“The Upstate is full of special places that are working to grow their economic vibrancy while also enhancing the quality of life and educational opportunities for their local residents,” said Dean Hybl, Executive Director of Ten at the Top. “There is a lot of positive things happening in Spartanburg County and we are glad to be able to help showcase those initiatives through the regional bus tour.”
Participants on the bus tour will spend a full day in Spartanburg County. Including stops at the North Spartanburg Sports Complex, driving tour of the revitalized Northside Community and in depth walking tour of Downtown Spartanburg. The group will also take a driving and walking tour through the Spartanburg Manufacturing corridor, including a tour of Kobelco and the Business Incubator at Spartanburg Community College Tiger River Campus.
The day will also include lunch at The George featuring county education and business leaders. Allen Smith, President and CEO of the Spartanburg Chamber of Commerce, and Todd Horne, Vice President of Clayton Construction, will also share the Spartanburg Vision Project.
This is a unique opportunity to learn about Spartanburg County in one action-packed, educational, and fun day. The tour is limited to only 33 participants and is filling quickly. The cost for the day is $25, including transportation, program, and lunch. Register today by clicking HERE or contacting Ashley Downing, at 864-283-2317 or email@example.com. Reservation deadline is June 20th.
About Ten at the Top
Comprised of public, private and civic leaders from across the ten-county Upstate South Carolina Region, Ten at the Top was created to build regional trust and encourage regional collaboration through data-driven research and regular convening of leaders and citizens to address key issues facing the region. Ten at the Top works with regional partners to foster collaboration and strategic planning to enhance the economic vitality and quality of life for Upstate residents both today and as the region continues to grow. For more information, visit www.tenatthetop.org.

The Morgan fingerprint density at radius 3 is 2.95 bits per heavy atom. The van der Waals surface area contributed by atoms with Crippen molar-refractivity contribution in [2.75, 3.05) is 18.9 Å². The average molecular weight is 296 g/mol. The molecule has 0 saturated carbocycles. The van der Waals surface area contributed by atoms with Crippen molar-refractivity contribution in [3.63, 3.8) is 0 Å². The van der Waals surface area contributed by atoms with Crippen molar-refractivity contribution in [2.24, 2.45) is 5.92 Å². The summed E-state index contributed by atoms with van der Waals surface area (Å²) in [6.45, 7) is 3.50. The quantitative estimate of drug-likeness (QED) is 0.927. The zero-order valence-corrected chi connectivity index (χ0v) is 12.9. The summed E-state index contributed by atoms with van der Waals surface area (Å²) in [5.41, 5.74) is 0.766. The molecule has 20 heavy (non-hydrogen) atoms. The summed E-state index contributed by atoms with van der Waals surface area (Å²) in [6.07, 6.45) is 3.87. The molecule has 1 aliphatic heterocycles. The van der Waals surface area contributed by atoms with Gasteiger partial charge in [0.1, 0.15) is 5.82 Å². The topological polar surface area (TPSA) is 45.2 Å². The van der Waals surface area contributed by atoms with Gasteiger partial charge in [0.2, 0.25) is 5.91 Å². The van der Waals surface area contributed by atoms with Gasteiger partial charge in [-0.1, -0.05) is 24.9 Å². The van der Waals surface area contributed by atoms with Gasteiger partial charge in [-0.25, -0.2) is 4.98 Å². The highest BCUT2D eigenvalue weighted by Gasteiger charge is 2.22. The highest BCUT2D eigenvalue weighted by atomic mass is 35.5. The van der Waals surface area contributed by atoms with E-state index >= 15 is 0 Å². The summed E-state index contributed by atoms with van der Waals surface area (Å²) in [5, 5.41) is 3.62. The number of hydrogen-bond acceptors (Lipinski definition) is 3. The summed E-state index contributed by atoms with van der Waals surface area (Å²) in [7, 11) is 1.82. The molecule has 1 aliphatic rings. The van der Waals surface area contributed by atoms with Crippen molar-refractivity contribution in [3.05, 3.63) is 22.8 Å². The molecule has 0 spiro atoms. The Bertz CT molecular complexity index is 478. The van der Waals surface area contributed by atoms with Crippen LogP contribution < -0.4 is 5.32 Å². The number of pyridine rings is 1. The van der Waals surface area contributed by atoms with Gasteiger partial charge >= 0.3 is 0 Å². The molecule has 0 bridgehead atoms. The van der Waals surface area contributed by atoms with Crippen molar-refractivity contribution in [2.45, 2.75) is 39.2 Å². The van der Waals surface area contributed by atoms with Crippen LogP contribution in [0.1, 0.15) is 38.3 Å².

By: Hank McCullough
I have been giving a bit of thought to my connections across the Upstate. Through our work, family activities, kids activities, and spiritual life it is easy to see that there are many venues in which to share our ideas, thoughts, and concerns about our world.
Through those interactions we find commonality and differences that have potential to benefit out larger community. Still I question whether we are involving the right people in our work toward a stronger, more prosperous region if we don’t move beyond the polarization and like growing counter productive like mindedness that greets us throughout the day in the latest blog or social media post.
It is natural for us to operate within our own reality and comfort zone and I am certainly guilty of gravitating toward narrow mindedness at times.
So I challenge you to think about making a connection outside the stream of your daily routine that is foreign and perhaps uncomfortable. In being inquisitive and vulnerable we broaden our perspective and our opportunity to positively impact the Upstate region.